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Subject:Re: Interview questions From:"Susan W. Gallagher" <sgallagher -at- EXPERSOFT -dot- COM> Date:Thu, 20 Feb 1997 13:26:50 -0800
Sabahat Ashraf wrote:
>I am not trying to be cheeky -- honest.
>Why not ask these questions outright? What with us TW's telling everyone, each
>other, and ourselves, ad nauseaum [did I get that right?] to say what we mean
>and all ... This is a serious question. My response to a question like that is
>usually "In what regard? Financially, Socially, professionally ... what?"
>Translation: What do you really want to ask me, <insert indulgent age-specific
>epithet of choice>?
>PS My sister-in-law's favourite response to the question in question is one I
>have not heard on this list yet [I think]: "On the other side of the table."
And someone else said "I expect to have *your* job..."
There are two points I want to make here. First, yes, the "in 5 years"
question is vague. It's supposed to be. I want your ideas, I want to
see what's inside your brain. I don't want to spoonfeed you specific
questions and have you supply rehearsed answers, I want some insight
into your personality as well as some insight as to how you view the
industry and the job at hand. Asking for clarification is certainly
acceptable. Giving a smart answer is not. If you *do* have aspirations
toward management, there are better ways to say it.
And that brings me to the second point I want to make, and that is,
if I've called you in for an interview, I probably already have a clue
that you can handle the job duties. If I didn't think you were qualified,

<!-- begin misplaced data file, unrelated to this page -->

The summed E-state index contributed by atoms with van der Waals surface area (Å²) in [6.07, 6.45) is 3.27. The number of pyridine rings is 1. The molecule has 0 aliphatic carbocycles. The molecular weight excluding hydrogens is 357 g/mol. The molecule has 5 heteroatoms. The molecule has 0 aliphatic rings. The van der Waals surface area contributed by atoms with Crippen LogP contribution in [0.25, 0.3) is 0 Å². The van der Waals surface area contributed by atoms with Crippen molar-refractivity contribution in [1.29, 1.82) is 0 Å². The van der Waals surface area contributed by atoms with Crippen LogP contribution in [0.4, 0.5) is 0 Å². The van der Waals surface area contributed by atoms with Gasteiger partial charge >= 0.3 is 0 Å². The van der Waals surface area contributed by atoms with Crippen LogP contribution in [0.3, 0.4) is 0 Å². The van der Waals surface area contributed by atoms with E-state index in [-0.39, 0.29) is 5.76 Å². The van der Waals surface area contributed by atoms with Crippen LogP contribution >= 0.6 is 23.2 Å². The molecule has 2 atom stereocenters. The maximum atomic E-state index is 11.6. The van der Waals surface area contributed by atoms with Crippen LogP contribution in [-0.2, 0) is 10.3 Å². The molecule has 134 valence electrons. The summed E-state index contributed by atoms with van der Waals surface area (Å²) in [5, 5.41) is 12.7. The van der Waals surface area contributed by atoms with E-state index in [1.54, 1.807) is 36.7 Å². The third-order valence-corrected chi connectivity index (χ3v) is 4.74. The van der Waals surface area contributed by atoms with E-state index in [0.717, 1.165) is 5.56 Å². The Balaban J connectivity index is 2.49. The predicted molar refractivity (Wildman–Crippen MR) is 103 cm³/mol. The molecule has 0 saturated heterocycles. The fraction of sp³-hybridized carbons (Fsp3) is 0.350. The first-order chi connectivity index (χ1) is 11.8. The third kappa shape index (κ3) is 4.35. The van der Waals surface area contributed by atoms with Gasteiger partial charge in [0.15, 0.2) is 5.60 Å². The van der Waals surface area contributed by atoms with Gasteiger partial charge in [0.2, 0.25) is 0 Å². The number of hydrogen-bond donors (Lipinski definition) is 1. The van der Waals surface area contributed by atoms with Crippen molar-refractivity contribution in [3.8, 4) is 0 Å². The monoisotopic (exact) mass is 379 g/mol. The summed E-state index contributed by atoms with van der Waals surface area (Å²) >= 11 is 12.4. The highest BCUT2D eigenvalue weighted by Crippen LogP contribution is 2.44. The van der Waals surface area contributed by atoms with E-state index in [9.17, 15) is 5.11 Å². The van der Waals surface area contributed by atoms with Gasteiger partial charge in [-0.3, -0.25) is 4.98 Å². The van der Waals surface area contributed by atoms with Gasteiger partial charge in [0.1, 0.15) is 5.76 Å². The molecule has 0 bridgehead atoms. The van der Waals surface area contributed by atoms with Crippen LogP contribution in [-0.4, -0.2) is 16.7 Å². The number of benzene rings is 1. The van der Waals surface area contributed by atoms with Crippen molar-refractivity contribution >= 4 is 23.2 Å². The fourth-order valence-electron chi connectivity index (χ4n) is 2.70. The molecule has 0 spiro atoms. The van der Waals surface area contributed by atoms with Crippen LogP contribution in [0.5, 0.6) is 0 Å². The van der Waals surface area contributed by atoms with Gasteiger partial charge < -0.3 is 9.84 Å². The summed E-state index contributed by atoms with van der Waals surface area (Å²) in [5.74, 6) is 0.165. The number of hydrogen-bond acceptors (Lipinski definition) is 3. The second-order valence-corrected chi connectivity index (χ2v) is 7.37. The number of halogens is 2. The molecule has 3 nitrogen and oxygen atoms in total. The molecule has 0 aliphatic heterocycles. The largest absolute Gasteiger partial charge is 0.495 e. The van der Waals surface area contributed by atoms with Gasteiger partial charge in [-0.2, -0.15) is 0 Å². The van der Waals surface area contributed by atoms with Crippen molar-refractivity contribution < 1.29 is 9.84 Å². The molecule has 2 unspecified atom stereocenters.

you wouldn't be sitting in my office talking to me. Now I need to see how
you'll fit in here -- whether you can take direction from me, whether you
can coax info out of the programmers here and still remain on good terms
with them, whether you'll join in with company activities or not... There's
a long list. Smarta** answers and an arrogant attitude won't do anything to
win you the job here.
So, yeah, maybe I'm a little vague and you come back to me with a question.
My mental note is "good at digging for information". Or you come back with a pretty good answer and I think you give a lot of thought to your
profession and your career goals. Aternatively, you come back with a
wisecrack answer and my mental note is "gets snippy under pressure" or
"has problems with authority" or some such thing. Interview over,
thankeuwverymuch, we'll be making up our minds soon, we'll call you.
And when you're gone, I ask myself if I need your skills badly enough to
put up with you.
Certainly there are times to blow an interview. I've done it myself. I've
even walked out of a few. A bad fit is a bad fit on both sides of the fence
and the interviewee has just as much right/responsibility to make that
decision as the interviewer. Just recognize when you do it and *why* you're
doing it. Don't expect me to come crawling because you think you're too good
to work here. It just ain't gonna happen.
Susan W. Gallagher Manager, Technical Publications
sgallagher -at- expersoft -dot- com Expersoft Corporation, San Diego CA http://www.expersoft.com